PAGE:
Amazon Web Services (AWS) has announced Glacier, an inexpensive cloud-based data archive service primarily aimed at enterprise and small business users willing to go with a tapeless solution. There's no free tier to choose from like there is with Amazon's Simple Storage Service (S3), but for data heavy users that require 5TB of redundancy or more, pricing starts at just a penny per gigabyte per month.
Microsoft recently overhauled its SkyDrive cloud service with a brand new look and fancy feature updates, but one policy that remains is that users are not allowed to upload full or partially nude photos or drawings, a restriction that applies to both public and private folders. It's unclear how actively Microsoft scans private folders for what it deems to be inappropriate content, but as far as the fine print is concerned, SkyDrive's upload policy is one of the most restrictive around.
Microsoft has updated its SkyDrive cloud service with a fresh coat of paint, modern digs, and taught it all new dance moves on the Web and desktop, the company announced today. SkyDrive.com now features instant search, a contextual toolbar, thumbnail multi-select, drag-and-drop organization, and HTML5 sorting, though those aren't the only improvements Microsoft made to its cloud service.
They say bad things come in threes, and that was definitely true for folks who rely on the Internet for communications and cloud-based data centers today. The woes started this morning when Google Talk went down and stayed down for several hours. Then Microsoft's Windows Azure service went belly up in Europe, followed by some users running into outage issues with Twitter. And without Twitter, how are you going to complain about the other services being down?
Microsoft's inevitable Office 2013 announcement could be seen coming from a mile away, and now that the Redmond software maker has finally unveiled its next generation productivity suite, it's time to wade through the rhetoric to see if we can make heads or tails of it all. That's easier said than done. While Microsoft is making a concerted effort to simplify the decision making process with Windows 8 by offering just a few editions to choose from, users will ultimately have a bevy of online and offline Office versions to sift through.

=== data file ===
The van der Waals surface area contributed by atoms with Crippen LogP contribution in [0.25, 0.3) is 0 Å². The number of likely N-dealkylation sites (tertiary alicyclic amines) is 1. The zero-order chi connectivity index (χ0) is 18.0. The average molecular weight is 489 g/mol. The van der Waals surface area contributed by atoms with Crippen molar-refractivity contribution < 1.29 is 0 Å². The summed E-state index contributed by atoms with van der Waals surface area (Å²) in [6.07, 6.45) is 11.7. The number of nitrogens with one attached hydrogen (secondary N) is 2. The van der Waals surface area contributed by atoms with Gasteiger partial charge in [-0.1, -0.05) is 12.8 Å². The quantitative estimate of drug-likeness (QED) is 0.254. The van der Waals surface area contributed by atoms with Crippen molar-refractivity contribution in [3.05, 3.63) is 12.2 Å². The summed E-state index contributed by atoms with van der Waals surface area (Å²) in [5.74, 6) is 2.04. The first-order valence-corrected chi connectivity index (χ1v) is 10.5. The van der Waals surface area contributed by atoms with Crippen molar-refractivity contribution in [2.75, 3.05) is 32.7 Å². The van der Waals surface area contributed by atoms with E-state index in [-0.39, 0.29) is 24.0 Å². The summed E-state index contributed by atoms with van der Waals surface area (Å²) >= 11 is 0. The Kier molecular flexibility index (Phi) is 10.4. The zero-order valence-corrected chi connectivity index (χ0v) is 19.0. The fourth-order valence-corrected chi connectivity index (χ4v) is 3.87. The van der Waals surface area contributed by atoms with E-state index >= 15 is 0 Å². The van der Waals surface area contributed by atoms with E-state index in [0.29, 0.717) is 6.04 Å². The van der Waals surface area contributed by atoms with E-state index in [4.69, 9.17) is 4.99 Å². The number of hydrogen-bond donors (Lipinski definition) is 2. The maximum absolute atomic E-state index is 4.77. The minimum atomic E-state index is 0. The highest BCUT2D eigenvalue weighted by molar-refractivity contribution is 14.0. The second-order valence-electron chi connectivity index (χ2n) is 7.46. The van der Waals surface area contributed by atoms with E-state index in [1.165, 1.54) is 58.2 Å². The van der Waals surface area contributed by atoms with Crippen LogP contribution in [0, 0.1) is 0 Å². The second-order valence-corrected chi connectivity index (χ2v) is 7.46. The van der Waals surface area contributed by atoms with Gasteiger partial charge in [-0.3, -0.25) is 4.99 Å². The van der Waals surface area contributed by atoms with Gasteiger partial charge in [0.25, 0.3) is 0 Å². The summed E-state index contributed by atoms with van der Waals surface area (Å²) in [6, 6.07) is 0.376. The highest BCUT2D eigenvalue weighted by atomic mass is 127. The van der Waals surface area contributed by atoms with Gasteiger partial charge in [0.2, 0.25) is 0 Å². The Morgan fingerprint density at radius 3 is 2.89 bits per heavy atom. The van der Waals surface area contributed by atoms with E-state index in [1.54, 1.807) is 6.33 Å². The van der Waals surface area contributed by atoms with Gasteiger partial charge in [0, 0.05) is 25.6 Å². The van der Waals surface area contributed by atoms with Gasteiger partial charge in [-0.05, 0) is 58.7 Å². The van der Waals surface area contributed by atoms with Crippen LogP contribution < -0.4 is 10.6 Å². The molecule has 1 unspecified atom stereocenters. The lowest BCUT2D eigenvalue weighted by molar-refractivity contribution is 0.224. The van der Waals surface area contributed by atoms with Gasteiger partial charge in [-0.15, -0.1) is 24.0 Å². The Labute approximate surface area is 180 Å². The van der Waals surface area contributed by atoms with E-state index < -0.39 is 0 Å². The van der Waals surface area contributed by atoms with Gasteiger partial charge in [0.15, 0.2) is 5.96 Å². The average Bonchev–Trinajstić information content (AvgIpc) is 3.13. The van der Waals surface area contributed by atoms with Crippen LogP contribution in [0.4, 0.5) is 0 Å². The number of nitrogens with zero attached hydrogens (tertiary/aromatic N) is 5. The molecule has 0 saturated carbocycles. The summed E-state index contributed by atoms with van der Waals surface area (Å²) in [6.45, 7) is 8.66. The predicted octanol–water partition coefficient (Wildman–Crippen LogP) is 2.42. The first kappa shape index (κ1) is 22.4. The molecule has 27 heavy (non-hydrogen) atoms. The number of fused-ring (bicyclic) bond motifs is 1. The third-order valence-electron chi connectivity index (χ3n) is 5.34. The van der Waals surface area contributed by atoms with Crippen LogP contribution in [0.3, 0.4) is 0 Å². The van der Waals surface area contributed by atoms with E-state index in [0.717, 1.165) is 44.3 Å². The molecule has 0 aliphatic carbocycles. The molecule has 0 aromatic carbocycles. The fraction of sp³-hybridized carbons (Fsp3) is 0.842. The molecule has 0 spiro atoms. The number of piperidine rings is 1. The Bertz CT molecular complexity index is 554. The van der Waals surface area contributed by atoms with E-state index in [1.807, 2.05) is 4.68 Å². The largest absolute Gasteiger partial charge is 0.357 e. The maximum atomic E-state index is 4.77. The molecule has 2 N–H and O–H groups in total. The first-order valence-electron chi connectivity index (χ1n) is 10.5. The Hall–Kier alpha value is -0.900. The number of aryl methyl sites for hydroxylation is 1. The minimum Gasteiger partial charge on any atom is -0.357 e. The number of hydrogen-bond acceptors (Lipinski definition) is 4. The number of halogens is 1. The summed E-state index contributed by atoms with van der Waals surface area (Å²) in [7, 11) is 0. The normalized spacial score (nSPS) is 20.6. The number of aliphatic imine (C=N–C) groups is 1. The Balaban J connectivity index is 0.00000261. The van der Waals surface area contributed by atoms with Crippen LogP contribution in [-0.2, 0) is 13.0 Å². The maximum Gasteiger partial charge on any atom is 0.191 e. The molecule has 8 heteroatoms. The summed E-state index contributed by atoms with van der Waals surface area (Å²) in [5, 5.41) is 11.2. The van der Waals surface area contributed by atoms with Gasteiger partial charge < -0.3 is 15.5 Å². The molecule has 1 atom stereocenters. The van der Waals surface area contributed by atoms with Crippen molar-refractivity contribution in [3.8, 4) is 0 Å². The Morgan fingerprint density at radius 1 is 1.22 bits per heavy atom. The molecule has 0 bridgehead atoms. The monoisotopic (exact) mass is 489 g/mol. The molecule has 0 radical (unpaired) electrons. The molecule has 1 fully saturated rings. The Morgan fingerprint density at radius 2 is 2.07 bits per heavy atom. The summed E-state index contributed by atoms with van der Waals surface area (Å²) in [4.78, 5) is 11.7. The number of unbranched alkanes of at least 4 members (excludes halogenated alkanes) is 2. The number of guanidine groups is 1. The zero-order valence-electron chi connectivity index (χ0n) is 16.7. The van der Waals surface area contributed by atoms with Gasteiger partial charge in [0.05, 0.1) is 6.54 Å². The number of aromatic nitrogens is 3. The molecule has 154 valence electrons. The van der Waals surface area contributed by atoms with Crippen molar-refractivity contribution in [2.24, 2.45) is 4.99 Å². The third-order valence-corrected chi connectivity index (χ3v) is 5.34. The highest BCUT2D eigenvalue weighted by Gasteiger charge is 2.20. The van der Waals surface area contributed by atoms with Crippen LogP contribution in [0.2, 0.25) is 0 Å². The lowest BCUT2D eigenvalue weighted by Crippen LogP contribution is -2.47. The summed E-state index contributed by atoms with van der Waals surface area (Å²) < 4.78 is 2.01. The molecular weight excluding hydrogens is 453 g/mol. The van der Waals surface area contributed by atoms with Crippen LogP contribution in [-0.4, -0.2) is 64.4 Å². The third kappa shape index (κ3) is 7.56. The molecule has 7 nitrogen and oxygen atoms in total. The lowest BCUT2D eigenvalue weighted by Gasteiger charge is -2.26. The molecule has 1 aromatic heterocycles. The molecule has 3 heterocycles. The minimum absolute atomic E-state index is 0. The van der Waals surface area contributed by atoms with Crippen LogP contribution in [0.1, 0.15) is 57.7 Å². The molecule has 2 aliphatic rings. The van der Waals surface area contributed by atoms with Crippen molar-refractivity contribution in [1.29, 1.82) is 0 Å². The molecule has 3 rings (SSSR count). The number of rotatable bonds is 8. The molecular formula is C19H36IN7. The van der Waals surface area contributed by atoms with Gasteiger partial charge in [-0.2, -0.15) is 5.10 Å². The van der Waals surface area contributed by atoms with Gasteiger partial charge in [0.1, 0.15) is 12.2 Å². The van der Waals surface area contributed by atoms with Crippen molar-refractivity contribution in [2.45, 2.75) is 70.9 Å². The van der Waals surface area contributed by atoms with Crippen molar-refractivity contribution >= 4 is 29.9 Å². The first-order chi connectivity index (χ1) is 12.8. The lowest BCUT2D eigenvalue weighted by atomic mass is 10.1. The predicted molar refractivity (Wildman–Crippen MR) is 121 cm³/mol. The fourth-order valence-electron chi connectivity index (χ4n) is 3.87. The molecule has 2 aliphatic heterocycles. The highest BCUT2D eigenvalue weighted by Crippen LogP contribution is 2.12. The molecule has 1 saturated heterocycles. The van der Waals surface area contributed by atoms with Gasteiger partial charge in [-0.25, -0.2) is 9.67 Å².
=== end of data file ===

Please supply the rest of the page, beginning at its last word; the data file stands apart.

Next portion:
Panda Security had its head in the cloud long before it became vogue to do so, and today marks the launch of Panda Cloud Antivirus 2.0, a free cloud-based consumer antivirus service. There are several reasons to upgrade if you're rocking a previous build, including the fact that this new release is fully compatible with Microsoft's Windows 8 Release Preview. It also supposedly scans much faster than before.
Congratulations are in order for Dropbox Pro subscribers, who went to bed one night and woke up the next morning to find they had double the online storage capacity to play with at no additional charge. As competition in the cloud sector starts stacking up a mile high, Dropbox bumped its 50GB ($9.99 per month) and 100GB ($19.99) Pro plans to 100GB and 200GB, respectively, and added a 500GB plan that runs $49.99 per month.
Internet junkies addicted to Netflix, Instagram, and Pinterest had to find something else to occupy their time over the weekend. All three services, plus some others like BlackBerry Mobile, were down for a period of a time after severe thunder storms rolled through the D.C. area, resulting in significant power outages and knocking out Amazon's Elastic Compute Cloud in Virginia.
A few weeks back, we highlighted Nvidia's supercomputer-powered "GeForce Experience" initiative, which wants to use the power of the cloud to scan your hardware and offer one-click graphics setting optimization for PC games. Nvidia announced another cloud-based graphics platform at the same time: the GeForce Grid, a Kepler-based GPU that gaming services can use to power games at a remote location, then stream them to you over an Internet connection. (Think OnLive, but powered by Nvidia.) Nvidia boss Jen-Hsun Huang says he thinks Grid's potential for cross-platform ubiquity could break down barriers and create legions of new gamers.
Dropbox may have taken a temporary dip in the popularity polls with both Skydrive and Google Drive offering a better value proposition, so how do you keep your customers? Easy, change the subject. Yesterday the company took the lid off Dropquest 2012, its annual virtual scavenger hunt which awards those who manage to make it all the way to the end with an extra 1GB bump in their storage quota.